If the "in context" - as in, through copywork/dictation and revision of projects - isn't enough for you for the grammar and mechanics, then that could be a place to supplement the way you are for spelling (we also had to add spelling for a long time). But they don't have to be added. And if you plan to do the Arrow books as read alouds, then you might need to add either independent reading time or an independent reading list. At one point, one of my ds was struggling with some reading comprehension and summarizing and we did a workbook about that - it's not something that's covered at all with BW, not explicitly. Reading nonfiction skills aren't covered either, but you could presumably be covering those in science or history.

 

At various points, we've done all kinds of things alongside BW. I was doing Killgallon instead of copywork for a little while. Lately, we've been doing Daily Paragraph Editing from Evan-Moor. I add in a monthly short story, though I didn't start that until 5th grade. We did some of the MCT poetry stuff during poetry tea for a little while. But I've heard of people doing whole full programs along with BW... do I think it just depends.

 

Ok, this is great.  Thanks!  I think then I will not plan anything else and if we need it, we will add things in.

 

A follow up question - Do you find that the Arrow books add a lot?  I feel like I don't have a good sense of whether there are something we need.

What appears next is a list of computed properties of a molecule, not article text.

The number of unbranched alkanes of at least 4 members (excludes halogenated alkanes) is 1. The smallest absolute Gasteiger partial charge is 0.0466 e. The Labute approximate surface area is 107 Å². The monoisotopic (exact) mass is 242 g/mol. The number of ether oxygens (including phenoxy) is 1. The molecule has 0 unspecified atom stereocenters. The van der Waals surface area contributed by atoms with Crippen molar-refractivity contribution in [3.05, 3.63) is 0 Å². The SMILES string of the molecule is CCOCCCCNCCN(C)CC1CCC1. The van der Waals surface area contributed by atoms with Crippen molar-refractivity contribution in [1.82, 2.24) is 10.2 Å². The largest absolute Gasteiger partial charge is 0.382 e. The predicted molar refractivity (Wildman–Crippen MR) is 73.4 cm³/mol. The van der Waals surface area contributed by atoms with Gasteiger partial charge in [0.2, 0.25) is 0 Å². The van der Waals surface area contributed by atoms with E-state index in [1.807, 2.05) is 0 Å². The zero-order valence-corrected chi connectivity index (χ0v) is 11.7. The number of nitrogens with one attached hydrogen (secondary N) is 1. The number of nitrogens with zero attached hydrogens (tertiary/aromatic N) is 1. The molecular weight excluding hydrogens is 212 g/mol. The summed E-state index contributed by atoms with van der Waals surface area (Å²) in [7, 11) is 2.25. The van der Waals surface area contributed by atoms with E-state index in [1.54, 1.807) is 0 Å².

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Ok, this is great.  Thanks!  I think then I will not plan anything else and if we need it, we will add things in.

 

A follow up question - Do you find that the Arrow books add a lot?  I feel like I don't have a good sense of whether there are something we need.

 

Do you mean, if you do the Arrow, do you need the books? Yeah, absolutely. The newer ones ask questions about the book - it's meant to cover a literary element that's in the book, and there's a little writing project that sometimes you need to have read the book to do, and the copywork is meant to be in context - part of the discussion about it is about the passage in the context of the book. Also, she just chooses great books generally and having good books that you're reading together is definitely an integral part of the BW deal.

 

Do you mean do you need to do The Arrow in general? Depends. Copywork/dictation is a cornerstone of the BW way and so is reading good books. But you don't have to do the Arrow to have those things. We did a few Arrows and then have mostly DIY'ed things the Arrow way since then. Some people have other sources of dictation/copywork and a different routine for getting it. Some people sub in other language arts programs for that - like they do WWE or ELTL or - I mentioned that we did Killgallon instead for a spell. Or you can just have a copywork jar. Or pick at random from whatever the kid is reading. On the other hand, it's nice to have things laid out and done for you. At the very least, if you're going to really "do" BW as your primary language arts, I'd say buy a few single issues and try them and then either buy more or DIY it in that fashion. One of the cool things about Julie's materials is that after you use them, you'll feel more confident about doing it yourself as well. They teach you to teach.